Very good post, as always, Otto.

  6. You have said it right on that technique is just a tool for our creativity! It is however difficult to separate the two by others who just see the final result. Great image quality (for photography) is probably the first thing people see in the picture.

    There are times one need to learn the craft and focus on as one sees its need to help opening up more ways or easier ways for his creations.

  7. As you’ve certainly observed, Otto, my photos are heart with the tiniest smidgeon of technique 🙂 🙂 I was horrified yesterday to be entrusted with a ‘proper’ camera to take some photos of a 100th birthday celebration at the weekend. I shall hope for the best, and smile a lot, after I’ve read the instruction leaflet.

  8. Once again you have given us food for thought that is inspiring and uplifting…and wonderfully informative. Thank you Otto.

  9. You say “Craft must be put into service of our vision.” Yes, we need to learn the technique, and we need to have a vision. Having a vision is sometimes more difficult than learning the technique.
    But this is.
    I see many “perfect” images which era not interesting because “without soul”.
    It’s our vision which gives a soul to our creative work.
    Thanks Otto for reminding us such an important point.

    1. Learning the craft and techniques that goes with it, is quite rightly, relatively easy. And what is the hard part, as you say, is developing one’s vision. Thank you for your comment, Robert.

  10. when i spent some time on G+ a while back, where everybody and their dog is a ‘great photographer’… i got depressed about my way of doing things, which is kind of a shoot from the hip and then look through my thumbnails for something i like… there was soooo many ‘techies’ there that looked down on those of us who scan for a moment in time that sings to us. they were very snobby about how much they knew and how expensive their cameras were and basically how much better they were than i was lol… but i found their photography cold and unwelcoming, for me, i welcome people into my warm house with my pictures. something that the techies didn’t respect or understand.

  11. Again, as you do so often, you’ve put into words things I believe, even though I might not have consciously thought or coherently organized my thoughts about them before. I’m not a highly technical photographer, but it seems to me that at least a basic grasp of tools and techniques is what enables the artist (whether photographer, painter, writer, or whatever) to capture his or her creative vision. (And yes, in my opinion, a knowledge – at least a working knowledge – of grammar is absolutely essential for a writer!)

    1. Grammar or technique for the writer and photographer respectively is of course important. But neither is what makes the art stand out on its own. Both the writer and the photographer will have to bring the heart into the equation.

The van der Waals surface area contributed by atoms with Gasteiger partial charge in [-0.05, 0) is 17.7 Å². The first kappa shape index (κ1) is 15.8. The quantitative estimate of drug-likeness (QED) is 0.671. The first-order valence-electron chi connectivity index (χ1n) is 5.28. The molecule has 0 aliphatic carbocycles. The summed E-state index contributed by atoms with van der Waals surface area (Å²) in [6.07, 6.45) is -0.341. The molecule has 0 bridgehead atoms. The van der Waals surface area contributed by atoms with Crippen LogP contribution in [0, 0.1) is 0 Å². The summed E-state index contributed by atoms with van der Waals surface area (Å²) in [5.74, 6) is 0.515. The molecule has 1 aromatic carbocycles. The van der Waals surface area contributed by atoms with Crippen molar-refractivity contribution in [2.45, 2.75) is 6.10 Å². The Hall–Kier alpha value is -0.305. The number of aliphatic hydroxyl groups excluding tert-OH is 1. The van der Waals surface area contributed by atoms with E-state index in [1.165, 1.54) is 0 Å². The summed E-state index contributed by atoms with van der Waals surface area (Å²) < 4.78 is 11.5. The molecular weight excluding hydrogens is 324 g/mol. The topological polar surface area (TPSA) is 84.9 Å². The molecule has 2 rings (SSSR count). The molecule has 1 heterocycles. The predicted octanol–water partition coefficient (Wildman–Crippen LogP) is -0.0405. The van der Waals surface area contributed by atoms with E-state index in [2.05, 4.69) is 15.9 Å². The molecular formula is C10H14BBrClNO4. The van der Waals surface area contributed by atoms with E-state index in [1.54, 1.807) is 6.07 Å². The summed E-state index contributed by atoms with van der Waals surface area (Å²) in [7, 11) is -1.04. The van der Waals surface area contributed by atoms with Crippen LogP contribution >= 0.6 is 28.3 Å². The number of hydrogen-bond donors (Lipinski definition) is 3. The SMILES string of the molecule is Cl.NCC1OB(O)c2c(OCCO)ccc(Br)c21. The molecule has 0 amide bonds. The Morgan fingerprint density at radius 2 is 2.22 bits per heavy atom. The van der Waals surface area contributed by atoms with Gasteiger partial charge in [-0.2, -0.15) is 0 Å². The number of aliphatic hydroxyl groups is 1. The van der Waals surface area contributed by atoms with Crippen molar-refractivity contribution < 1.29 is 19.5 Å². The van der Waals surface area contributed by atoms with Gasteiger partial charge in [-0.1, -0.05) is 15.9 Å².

12. It seems to me that great craftsmanship disappears into the finished product, and the best techniques make the process of creation look easy. One of my readers asked recently whether I ever revised one of my posts. When I told her I’d revised the post she’d just read 127 times, she was astonished. “My,” she said. “Your posts are so polished I wouldn’t think you’d need to revise.” Then, she added, “But perhaps those revisions are what create the final result.” Bingo.

    I don’t strive to perfect technique in order to show off my mastery of technique. I strive to become better at my craft in order to better communicate my vision.

    I just love these posts. They always help me focus on what I’m actually doing, and understand it better.

    1. I like what you say in this comment. That technique is important for the final result, but it shouldn’t be visible, it should not impose itself on the viewer. Thank you, Linda.

  13. It is a tricky balance, but you are right, Otto — the expression requires heart and soul as well as tools and craftsmanship. I find when I am centered, with my heart leading the way, I can fluidly move forward. Wonderful discussion and post.

  14. I like this follow up to last week’s post. Interestingly, although the need for balance between creativity and technique is common to all art forms, the topic seems to be more frequently raised for discussion among photographers than among other artists.

  15. Mycket bra och värdefullt att få ta del av Otto. I strävan efter att bli bättre i själva hantverket är det lätt att fastna där. Gör jag mellan varven så det här var en bra påminnelse.

  16. As a simple housewife, I sometimes make a cake for my guests. I therefore need some tools and a recipe. The final decoration, however, is usually invented by me and it gives me great joy if everybody enjoys to eat a piece of it! Thank you very much, Otto, for this lesson of yours💐